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In 2022, 61 percent of third-graders in the Los Angeles Unified School District did not meet California’s watered-down, equity-driven standard for English. Children not reading by third grade will fall further and further behind in school, since they will be ill-prepared to absorb ever more complex academic content across a range of fields.
In 2022, 59 percent of third-graders failed to meet the state’s already-low standard for math competency. Over 76 percent of LAUSD eighth-graders did not meet math standards. Eighth-grade math is a make-or-break point, after which poorly performing students become ever less likely to master the skills necessary for STEM careers or admission to selective schools.
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But even if fluency in LGBTQ-speak is a school’s primary concern, how will third-graders parse the words “gender expression” and “sex assigned at birth,” much less fathom their meanings, if they can’t do basic third-grade reading? How will third-graders perform the arithmetical calculations necessary to track the ever-increasing number of LGBTQ categories served up by the LAUSD, without third-grade math skills?
Read it all.
David Masci: We Have Everything We Need
In 2020, David Masci helped launch Discourse Magazine at the Mercatus Center at George Mason University. Today, Masci writes that the challenges facing our country are still great, but that reasons for optimism are greater still, based on the foundations laid by our founders and the legacy they left us.
Amid this gloom and existential angst, it may surprise you to learn that I believe there is cause for hope and even optimism about the future. The biggest reason is that we have everything we need. By that, I mean that we have all the tools, right here and right now, not only to solve our current problems but to build a better, healthier and more prosperous future.
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[I]t’s important to understand that we’ve been here before and, just as important, that we’ve come through and become stronger. Fifty years ago, our fundamental liberal values, and the system that is built upon them and underpins them, ultimately enabled us to respond effectively to many of these challenges I just outlined and set us on a better course. Nixon left office after it became clear Congress would impeach him. The American people and their leaders began to have a national debate about the proper role of government. The U.S. withdrew from Vietnam; but instead of withdrawing from the world, the country recommitted itself soon after to winning the Cold War—something it achieved a little more than a decade later.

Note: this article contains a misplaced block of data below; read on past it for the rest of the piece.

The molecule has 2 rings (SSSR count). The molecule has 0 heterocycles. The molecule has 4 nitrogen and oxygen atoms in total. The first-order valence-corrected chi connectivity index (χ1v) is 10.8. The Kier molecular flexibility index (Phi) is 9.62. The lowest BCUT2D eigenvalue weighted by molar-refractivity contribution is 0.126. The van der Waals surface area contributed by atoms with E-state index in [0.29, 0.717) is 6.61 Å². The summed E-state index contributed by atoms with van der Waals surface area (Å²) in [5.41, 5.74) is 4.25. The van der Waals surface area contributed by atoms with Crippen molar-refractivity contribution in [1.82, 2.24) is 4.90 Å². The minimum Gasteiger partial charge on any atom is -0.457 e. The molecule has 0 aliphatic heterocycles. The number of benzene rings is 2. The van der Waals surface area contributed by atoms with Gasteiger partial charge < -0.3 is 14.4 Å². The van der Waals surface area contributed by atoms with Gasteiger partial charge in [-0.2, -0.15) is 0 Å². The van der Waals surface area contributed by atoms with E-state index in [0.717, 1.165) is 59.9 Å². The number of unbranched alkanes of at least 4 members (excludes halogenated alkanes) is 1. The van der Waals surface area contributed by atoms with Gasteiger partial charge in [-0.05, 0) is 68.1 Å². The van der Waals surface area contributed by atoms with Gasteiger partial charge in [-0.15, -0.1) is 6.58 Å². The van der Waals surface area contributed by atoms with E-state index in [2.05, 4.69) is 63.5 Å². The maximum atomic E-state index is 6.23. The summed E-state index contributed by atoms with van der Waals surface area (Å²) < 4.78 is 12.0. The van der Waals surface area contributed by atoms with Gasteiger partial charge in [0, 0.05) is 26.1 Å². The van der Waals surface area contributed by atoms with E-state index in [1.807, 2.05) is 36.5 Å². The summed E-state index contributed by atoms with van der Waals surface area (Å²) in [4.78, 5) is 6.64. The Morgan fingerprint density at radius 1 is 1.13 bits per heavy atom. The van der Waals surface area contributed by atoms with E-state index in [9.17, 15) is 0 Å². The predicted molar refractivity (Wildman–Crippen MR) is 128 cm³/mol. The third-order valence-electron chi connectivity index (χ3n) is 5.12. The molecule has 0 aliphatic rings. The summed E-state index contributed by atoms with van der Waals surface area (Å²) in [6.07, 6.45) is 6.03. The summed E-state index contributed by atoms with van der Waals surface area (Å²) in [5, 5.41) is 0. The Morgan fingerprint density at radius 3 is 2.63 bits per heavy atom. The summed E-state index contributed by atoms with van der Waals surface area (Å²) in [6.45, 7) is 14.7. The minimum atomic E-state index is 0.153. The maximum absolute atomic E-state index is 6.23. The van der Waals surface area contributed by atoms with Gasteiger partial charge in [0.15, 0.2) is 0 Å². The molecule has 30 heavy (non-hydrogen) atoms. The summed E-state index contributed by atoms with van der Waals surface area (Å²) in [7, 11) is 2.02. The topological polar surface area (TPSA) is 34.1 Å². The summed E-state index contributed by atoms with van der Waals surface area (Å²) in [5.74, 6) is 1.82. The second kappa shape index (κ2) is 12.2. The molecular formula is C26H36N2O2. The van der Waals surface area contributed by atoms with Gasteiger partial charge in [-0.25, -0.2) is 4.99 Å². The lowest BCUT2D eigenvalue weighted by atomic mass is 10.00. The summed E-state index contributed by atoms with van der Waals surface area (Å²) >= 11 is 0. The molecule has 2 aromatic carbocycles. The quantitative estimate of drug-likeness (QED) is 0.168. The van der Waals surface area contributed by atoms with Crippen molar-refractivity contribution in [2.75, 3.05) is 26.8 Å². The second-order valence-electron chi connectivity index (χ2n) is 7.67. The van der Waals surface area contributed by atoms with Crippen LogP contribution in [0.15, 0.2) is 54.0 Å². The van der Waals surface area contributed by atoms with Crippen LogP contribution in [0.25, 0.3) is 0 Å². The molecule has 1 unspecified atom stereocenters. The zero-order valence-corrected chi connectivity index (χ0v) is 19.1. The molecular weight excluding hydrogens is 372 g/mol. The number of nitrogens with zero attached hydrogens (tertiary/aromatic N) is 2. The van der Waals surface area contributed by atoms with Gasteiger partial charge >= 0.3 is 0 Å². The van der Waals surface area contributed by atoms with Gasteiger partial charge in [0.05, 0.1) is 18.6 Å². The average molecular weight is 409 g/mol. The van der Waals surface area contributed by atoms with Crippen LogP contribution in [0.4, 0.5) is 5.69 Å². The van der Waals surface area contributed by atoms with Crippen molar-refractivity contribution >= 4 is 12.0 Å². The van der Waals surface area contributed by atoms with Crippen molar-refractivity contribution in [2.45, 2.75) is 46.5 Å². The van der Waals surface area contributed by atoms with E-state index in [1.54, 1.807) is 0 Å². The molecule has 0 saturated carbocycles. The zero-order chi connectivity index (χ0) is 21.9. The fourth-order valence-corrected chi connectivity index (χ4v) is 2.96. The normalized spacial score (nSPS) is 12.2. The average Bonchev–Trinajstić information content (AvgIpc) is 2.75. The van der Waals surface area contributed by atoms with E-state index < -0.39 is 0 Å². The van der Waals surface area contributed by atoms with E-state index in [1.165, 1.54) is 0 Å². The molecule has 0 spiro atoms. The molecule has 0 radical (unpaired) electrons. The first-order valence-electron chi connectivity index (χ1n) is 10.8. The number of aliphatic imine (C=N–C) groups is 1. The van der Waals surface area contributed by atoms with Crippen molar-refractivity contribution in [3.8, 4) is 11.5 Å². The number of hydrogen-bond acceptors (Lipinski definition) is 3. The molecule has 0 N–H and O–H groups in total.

These changes came in large part because those liberal values and the constitutional order that they gave birth to offered us repeated opportunities to self-correct. Even in those chaotic and difficult days, our commitment to open debate, to free and fair elections, and to open markets helped us rethink, reset and move forward. Throughout our history, these powerful self-correcting mechanisms have saved the U.S. from many of the calamities that have befallen other countries. They are the secret sauce of liberal democracies and the reason, in spite of our recent setbacks, we should still feel optimistic about the future.
And, believe it or not, liberal ideas and the system that arose from them are still working—just not as much as we’d like or, in some cases, as much as some of us would like to admit. In recent years, for example, our political institutions have suffered some terrible shocks, but they have proven resilient enough to continue functioning effectively. In just the past few years, our courts have helped to check the worst impulses of political leaders in both parties, from Donald Trump’s efforts to overturn the results of the 2020 election to Joe Biden’s overreach on evictions and student loans. Even amid the chaos of Jan. 6, our electoral system still functioned, with leaders from both political parties confirming the election’s winner, who duly took office two weeks later.
What’s more, Americans still enjoy the blessings of liberty. For all the talk of cancel culture and censorship, much of it valid, people still feel free to speak their minds and still do so largely without fear. And whatever you may think of the revolution in communications technology and its impact on our broader society, it has given many ordinary people a much greater platform to speak to the wider world. Our other foundational freedoms, such as the freedom of conscience and worship, the freedom to assemble and the freedom to be left alone, are also all still in place.
Read the whole thing.
While attorney Paul Sherman acknowledges the Supreme Court is far from libertarian across the board, he argues in this thread (first four tweets below) that its First Amendment philosophy is an exception:
And finally, did anyone not see this coming?